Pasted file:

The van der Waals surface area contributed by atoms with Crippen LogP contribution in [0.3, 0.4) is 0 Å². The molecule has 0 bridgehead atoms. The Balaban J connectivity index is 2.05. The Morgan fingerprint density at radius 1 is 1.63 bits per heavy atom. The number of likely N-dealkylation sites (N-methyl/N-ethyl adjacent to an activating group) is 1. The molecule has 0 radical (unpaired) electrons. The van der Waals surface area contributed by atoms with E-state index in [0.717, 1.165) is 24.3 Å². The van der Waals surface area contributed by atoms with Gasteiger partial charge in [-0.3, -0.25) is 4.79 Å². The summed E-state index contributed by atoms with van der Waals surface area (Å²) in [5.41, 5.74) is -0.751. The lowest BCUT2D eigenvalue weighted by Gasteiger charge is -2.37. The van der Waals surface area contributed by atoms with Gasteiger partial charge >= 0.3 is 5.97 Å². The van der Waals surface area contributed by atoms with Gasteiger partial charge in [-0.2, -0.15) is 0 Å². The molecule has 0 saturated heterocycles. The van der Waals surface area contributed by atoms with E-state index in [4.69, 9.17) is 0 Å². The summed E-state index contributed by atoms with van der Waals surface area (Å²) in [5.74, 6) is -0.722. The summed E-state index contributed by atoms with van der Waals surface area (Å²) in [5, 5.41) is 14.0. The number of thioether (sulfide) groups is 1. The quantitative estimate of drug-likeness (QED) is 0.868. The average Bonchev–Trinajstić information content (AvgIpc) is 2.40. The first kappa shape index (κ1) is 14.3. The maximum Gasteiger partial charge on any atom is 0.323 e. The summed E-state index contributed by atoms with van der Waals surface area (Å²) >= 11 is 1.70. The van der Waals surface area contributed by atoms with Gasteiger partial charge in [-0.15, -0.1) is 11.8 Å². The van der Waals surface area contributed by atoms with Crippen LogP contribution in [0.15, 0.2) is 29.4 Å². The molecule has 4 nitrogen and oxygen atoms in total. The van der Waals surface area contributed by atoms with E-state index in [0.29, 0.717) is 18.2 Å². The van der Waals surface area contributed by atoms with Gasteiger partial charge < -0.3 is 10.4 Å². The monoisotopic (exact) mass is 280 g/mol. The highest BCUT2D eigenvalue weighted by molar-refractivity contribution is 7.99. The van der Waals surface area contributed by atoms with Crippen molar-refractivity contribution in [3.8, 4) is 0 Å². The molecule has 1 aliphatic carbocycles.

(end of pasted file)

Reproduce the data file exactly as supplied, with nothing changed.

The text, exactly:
The van der Waals surface area contributed by atoms with Crippen LogP contribution in [0.3, 0.4) is 0 Å². The molecule has 0 bridgehead atoms. The Balaban J connectivity index is 2.05. The Morgan fingerprint density at radius 1 is 1.63 bits per heavy atom. The number of likely N-dealkylation sites (N-methyl/N-ethyl adjacent to an activating group) is 1. The molecule has 0 radical (unpaired) electrons. The van der Waals surface area contributed by atoms with E-state index in [0.717, 1.165) is 24.3 Å². The van der Waals surface area contributed by atoms with Gasteiger partial charge in [-0.3, -0.25) is 4.79 Å². The summed E-state index contributed by atoms with van der Waals surface area (Å²) in [5.41, 5.74) is -0.751. The lowest BCUT2D eigenvalue weighted by Gasteiger charge is -2.37. The van der Waals surface area contributed by atoms with Gasteiger partial charge >= 0.3 is 5.97 Å². The van der Waals surface area contributed by atoms with Gasteiger partial charge in [-0.2, -0.15) is 0 Å². The molecule has 0 saturated heterocycles. The van der Waals surface area contributed by atoms with E-state index in [4.69, 9.17) is 0 Å². The summed E-state index contributed by atoms with van der Waals surface area (Å²) in [5.74, 6) is -0.722. The summed E-state index contributed by atoms with van der Waals surface area (Å²) in [5, 5.41) is 14.0. The number of thioether (sulfide) groups is 1. The quantitative estimate of drug-likeness (QED) is 0.868. The average Bonchev–Trinajstić information content (AvgIpc) is 2.40. The first kappa shape index (κ1) is 14.3. The maximum Gasteiger partial charge on any atom is 0.323 e. The summed E-state index contributed by atoms with van der Waals surface area (Å²) >= 11 is 1.70. The van der Waals surface area contributed by atoms with Gasteiger partial charge in [-0.15, -0.1) is 11.8 Å². The van der Waals surface area contributed by atoms with Crippen LogP contribution in [0.15, 0.2) is 29.4 Å². The molecule has 4 nitrogen and oxygen atoms in total. The van der Waals surface area contributed by atoms with E-state index in [0.29, 0.717) is 18.2 Å². The van der Waals surface area contributed by atoms with Gasteiger partial charge < -0.3 is 10.4 Å². The monoisotopic (exact) mass is 280 g/mol. The highest BCUT2D eigenvalue weighted by molar-refractivity contribution is 7.99. The van der Waals surface area contributed by atoms with Crippen molar-refractivity contribution in [3.8, 4) is 0 Å². The molecule has 1 aliphatic carbocycles.